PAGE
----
British Journal of Anaesthesia 1992; 68: 168-171
INDOCYANINE GREEN CLEARANCE AND HEPATIC FUNCTION DURING AND AFTER PROLONGED ANAESTHESIA: COMPARISON OF HALOTHANE WITH ISOFLURANE J. M. MURRAY, B. J. ROWLANDS AND T. R. TRINICK SUMMARY Specific biochemical and physiological tests of liver function were used to assess 20 consecutive patients undergoing prolonged head and neck surgery with halothane or isoflurane anaesthesia. Hepatic function was assessed by measurement of serum concentrations of total bilirubin and albumin, and plasma activity of pseudocholinesterase, yglutamyl transferase (GGT), aspartate transaminase (AST), alkaline phosphatase (ALP) and hepatic glutathione S-transferase. Plasma clearance of indocyanine green was used as an estimate of hepatic blood flow. No major differences were observed in serum concentrations of GGT, ALP, bilirubin, albumin or pseudocholinesterase. Serum AST activity in those patients receiving halothane was increased at 24 h and at 48 h compared with those who received isoflurane (not statistically significant). Glutathione S-transferase activity was increased significantly in the halothane group throughout the period of study, compared with those who received isoflurane. Similarly, there was a significant difference between the two groups as measured by plasma clearance of indocyanine green: in the halothane group there was a slower disappearance rate of the dye from plasma at specific times than in the patients who received isoflurane. Our data support the use of isoflurane rather than halothane for prolonged anaesthesia. KEY WORDS Anaesthetics, volatile: halothane, isoflurane. Liver: function. Surgery: prolonged.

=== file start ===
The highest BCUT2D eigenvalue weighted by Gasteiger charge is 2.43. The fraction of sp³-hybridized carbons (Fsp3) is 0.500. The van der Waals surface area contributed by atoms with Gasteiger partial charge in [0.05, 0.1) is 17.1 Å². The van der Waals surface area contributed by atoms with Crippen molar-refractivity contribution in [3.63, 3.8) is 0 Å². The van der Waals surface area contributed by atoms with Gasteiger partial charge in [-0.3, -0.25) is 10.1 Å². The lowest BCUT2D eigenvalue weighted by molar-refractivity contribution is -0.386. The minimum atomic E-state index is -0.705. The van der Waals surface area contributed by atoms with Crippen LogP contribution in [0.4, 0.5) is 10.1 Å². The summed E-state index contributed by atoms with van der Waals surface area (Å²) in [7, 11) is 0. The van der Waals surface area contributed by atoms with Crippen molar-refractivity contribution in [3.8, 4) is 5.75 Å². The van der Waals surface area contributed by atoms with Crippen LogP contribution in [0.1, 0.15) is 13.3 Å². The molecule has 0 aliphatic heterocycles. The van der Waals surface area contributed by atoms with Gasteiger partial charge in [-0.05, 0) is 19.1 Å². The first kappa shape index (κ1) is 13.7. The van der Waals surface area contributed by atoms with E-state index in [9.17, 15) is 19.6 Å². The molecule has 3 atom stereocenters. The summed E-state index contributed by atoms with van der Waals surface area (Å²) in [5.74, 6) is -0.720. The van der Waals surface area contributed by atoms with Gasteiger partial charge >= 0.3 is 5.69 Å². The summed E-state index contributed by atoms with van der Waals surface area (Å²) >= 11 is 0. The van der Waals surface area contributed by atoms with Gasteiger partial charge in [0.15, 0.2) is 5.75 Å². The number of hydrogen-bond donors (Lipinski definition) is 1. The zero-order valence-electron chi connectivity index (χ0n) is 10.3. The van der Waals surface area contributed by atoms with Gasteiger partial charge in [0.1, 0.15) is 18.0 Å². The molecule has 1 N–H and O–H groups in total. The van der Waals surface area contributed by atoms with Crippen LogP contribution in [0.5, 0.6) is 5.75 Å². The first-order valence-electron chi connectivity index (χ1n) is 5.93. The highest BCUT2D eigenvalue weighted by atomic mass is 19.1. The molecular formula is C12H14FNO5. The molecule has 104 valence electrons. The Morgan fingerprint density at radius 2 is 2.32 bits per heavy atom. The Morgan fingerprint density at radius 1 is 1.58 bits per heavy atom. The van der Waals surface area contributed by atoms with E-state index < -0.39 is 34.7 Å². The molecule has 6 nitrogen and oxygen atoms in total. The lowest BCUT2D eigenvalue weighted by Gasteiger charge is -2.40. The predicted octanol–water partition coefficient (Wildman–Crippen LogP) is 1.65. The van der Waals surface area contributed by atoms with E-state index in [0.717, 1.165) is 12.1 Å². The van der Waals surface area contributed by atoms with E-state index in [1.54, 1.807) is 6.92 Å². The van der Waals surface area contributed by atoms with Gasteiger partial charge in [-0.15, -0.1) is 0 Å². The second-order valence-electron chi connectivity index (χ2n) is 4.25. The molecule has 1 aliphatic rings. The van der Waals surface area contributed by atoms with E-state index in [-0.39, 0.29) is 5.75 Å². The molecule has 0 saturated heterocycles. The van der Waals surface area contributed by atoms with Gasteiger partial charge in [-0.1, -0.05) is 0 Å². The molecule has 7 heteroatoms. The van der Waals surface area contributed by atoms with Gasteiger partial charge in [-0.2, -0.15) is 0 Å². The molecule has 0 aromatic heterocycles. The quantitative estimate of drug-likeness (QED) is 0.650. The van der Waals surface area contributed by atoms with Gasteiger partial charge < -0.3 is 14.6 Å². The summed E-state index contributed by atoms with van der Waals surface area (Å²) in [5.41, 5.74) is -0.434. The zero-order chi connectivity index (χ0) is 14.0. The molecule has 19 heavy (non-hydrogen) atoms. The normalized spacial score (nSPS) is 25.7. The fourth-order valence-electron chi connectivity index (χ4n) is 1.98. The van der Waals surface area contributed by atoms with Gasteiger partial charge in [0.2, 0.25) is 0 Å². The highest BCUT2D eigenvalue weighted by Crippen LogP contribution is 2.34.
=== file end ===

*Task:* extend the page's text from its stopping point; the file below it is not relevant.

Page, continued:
The evidence incriminating halothane in liver damage has become clearer in the past decade [1,2]. It has been shown that reductive metabolism of halothane occurs in patients receiving halothane anaesthesia under conditions of normoxia . In contrast, isoflurane has not been implicated as a cause of hepatic damage . Metabolism of isoflurane is minimal compared with halothane (20% for halothane and less than 1 % for isoflurane) and, unlike halothane, isoflurane does not undergo reductive metabolism [5, 6], or lead to formation of free radicals . Isoflurane tends to preserve autoregulation and hepatic arterial blood flow, whereas halothane decreases blood flow and autoregulation. Both agents have been shown to reduce portal venous blood flow [8, 9]. Duration of anaesthesia